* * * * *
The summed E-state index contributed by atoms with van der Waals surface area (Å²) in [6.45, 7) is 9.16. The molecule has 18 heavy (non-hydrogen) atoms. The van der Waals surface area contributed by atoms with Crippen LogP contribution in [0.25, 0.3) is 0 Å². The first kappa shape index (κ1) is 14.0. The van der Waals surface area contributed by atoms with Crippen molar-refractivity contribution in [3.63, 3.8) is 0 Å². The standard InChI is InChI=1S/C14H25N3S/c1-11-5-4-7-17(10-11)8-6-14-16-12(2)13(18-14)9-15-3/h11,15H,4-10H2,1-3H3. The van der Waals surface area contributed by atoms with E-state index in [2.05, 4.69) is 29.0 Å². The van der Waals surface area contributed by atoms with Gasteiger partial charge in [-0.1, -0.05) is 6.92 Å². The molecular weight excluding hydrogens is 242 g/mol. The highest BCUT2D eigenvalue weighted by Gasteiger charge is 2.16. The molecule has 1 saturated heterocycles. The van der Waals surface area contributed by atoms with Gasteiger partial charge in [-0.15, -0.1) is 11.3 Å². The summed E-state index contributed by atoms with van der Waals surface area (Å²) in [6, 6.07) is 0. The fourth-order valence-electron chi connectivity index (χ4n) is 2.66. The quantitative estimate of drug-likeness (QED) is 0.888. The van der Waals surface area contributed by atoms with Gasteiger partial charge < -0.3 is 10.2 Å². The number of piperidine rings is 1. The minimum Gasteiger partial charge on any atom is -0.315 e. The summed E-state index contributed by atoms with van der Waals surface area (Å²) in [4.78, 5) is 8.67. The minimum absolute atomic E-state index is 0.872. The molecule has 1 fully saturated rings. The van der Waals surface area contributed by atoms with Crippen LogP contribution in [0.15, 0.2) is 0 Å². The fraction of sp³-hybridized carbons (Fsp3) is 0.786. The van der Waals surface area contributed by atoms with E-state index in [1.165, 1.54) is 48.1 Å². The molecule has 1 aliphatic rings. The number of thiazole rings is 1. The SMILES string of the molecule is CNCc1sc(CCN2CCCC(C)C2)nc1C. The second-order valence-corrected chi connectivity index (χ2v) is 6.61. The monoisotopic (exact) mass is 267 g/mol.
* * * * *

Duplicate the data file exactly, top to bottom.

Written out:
The summed E-state index contributed by atoms with van der Waals surface area (Å²) in [6.45, 7) is 9.16. The molecule has 18 heavy (non-hydrogen) atoms. The van der Waals surface area contributed by atoms with Crippen LogP contribution in [0.25, 0.3) is 0 Å². The first kappa shape index (κ1) is 14.0. The van der Waals surface area contributed by atoms with Crippen molar-refractivity contribution in [3.63, 3.8) is 0 Å². The standard InChI is InChI=1S/C14H25N3S/c1-11-5-4-7-17(10-11)8-6-14-16-12(2)13(18-14)9-15-3/h11,15H,4-10H2,1-3H3. The van der Waals surface area contributed by atoms with E-state index in [2.05, 4.69) is 29.0 Å². The van der Waals surface area contributed by atoms with Gasteiger partial charge in [-0.1, -0.05) is 6.92 Å². The molecular weight excluding hydrogens is 242 g/mol. The highest BCUT2D eigenvalue weighted by Gasteiger charge is 2.16. The molecule has 1 saturated heterocycles. The van der Waals surface area contributed by atoms with Gasteiger partial charge in [-0.15, -0.1) is 11.3 Å². The summed E-state index contributed by atoms with van der Waals surface area (Å²) in [6, 6.07) is 0. The fourth-order valence-electron chi connectivity index (χ4n) is 2.66. The quantitative estimate of drug-likeness (QED) is 0.888. The van der Waals surface area contributed by atoms with Gasteiger partial charge < -0.3 is 10.2 Å². The number of piperidine rings is 1. The minimum Gasteiger partial charge on any atom is -0.315 e. The summed E-state index contributed by atoms with van der Waals surface area (Å²) in [4.78, 5) is 8.67. The minimum absolute atomic E-state index is 0.872. The molecule has 1 fully saturated rings. The van der Waals surface area contributed by atoms with Crippen LogP contribution in [0.15, 0.2) is 0 Å². The fraction of sp³-hybridized carbons (Fsp3) is 0.786. The van der Waals surface area contributed by atoms with E-state index in [1.165, 1.54) is 48.1 Å². The molecule has 1 aliphatic rings. The number of thiazole rings is 1. The SMILES string of the molecule is CNCc1sc(CCN2CCCC(C)C2)nc1C. The second-order valence-corrected chi connectivity index (χ2v) is 6.61. The monoisotopic (exact) mass is 267 g/mol.